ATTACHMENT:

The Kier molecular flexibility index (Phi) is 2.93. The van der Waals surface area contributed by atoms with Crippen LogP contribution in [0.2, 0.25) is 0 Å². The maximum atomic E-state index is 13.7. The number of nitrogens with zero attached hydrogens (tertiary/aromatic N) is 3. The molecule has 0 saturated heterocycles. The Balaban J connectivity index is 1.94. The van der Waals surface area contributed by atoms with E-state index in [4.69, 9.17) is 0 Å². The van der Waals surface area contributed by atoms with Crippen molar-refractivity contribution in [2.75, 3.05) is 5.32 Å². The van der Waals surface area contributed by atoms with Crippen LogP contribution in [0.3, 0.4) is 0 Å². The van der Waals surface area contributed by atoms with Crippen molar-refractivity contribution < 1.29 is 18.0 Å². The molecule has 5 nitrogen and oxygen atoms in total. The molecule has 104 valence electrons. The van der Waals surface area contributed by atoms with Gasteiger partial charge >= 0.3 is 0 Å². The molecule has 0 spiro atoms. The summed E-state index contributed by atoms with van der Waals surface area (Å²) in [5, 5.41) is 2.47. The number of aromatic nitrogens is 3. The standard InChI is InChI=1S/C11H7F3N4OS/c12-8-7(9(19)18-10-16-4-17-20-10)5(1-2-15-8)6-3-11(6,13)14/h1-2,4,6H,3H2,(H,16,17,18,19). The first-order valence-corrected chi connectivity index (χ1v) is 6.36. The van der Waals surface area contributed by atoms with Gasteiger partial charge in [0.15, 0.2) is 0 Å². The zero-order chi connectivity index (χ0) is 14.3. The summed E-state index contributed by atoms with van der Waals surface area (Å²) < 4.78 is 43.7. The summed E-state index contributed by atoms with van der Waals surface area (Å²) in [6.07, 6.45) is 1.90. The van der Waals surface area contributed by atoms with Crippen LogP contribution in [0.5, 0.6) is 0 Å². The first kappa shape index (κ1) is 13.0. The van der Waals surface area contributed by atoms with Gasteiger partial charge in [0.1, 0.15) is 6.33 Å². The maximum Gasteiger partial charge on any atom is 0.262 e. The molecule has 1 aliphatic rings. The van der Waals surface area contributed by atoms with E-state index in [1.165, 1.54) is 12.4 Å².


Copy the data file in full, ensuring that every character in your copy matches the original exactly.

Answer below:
The Kier molecular flexibility index (Phi) is 2.93. The van der Waals surface area contributed by atoms with Crippen LogP contribution in [0.2, 0.25) is 0 Å². The maximum atomic E-state index is 13.7. The number of nitrogens with zero attached hydrogens (tertiary/aromatic N) is 3. The molecule has 0 saturated heterocycles. The Balaban J connectivity index is 1.94. The van der Waals surface area contributed by atoms with E-state index in [4.69, 9.17) is 0 Å². The van der Waals surface area contributed by atoms with Crippen molar-refractivity contribution in [2.75, 3.05) is 5.32 Å². The van der Waals surface area contributed by atoms with Crippen LogP contribution in [0.3, 0.4) is 0 Å². The van der Waals surface area contributed by atoms with Crippen molar-refractivity contribution < 1.29 is 18.0 Å². The molecule has 5 nitrogen and oxygen atoms in total. The molecule has 104 valence electrons. The van der Waals surface area contributed by atoms with Gasteiger partial charge >= 0.3 is 0 Å². The molecule has 0 spiro atoms. The summed E-state index contributed by atoms with van der Waals surface area (Å²) in [5, 5.41) is 2.47. The number of aromatic nitrogens is 3. The standard InChI is InChI=1S/C11H7F3N4OS/c12-8-7(9(19)18-10-16-4-17-20-10)5(1-2-15-8)6-3-11(6,13)14/h1-2,4,6H,3H2,(H,16,17,18,19). The first-order valence-corrected chi connectivity index (χ1v) is 6.36. The van der Waals surface area contributed by atoms with Gasteiger partial charge in [0.15, 0.2) is 0 Å². The zero-order chi connectivity index (χ0) is 14.3. The summed E-state index contributed by atoms with van der Waals surface area (Å²) < 4.78 is 43.7. The summed E-state index contributed by atoms with van der Waals surface area (Å²) in [6.07, 6.45) is 1.90. The van der Waals surface area contributed by atoms with Crippen LogP contribution in [0.5, 0.6) is 0 Å². The first kappa shape index (κ1) is 13.0. The van der Waals surface area contributed by atoms with Gasteiger partial charge in [0.1, 0.15) is 6.33 Å². The maximum Gasteiger partial charge on any atom is 0.262 e. The molecule has 1 aliphatic rings. The van der Waals surface area contributed by atoms with E-state index in [1.165, 1.54) is 12.4 Å².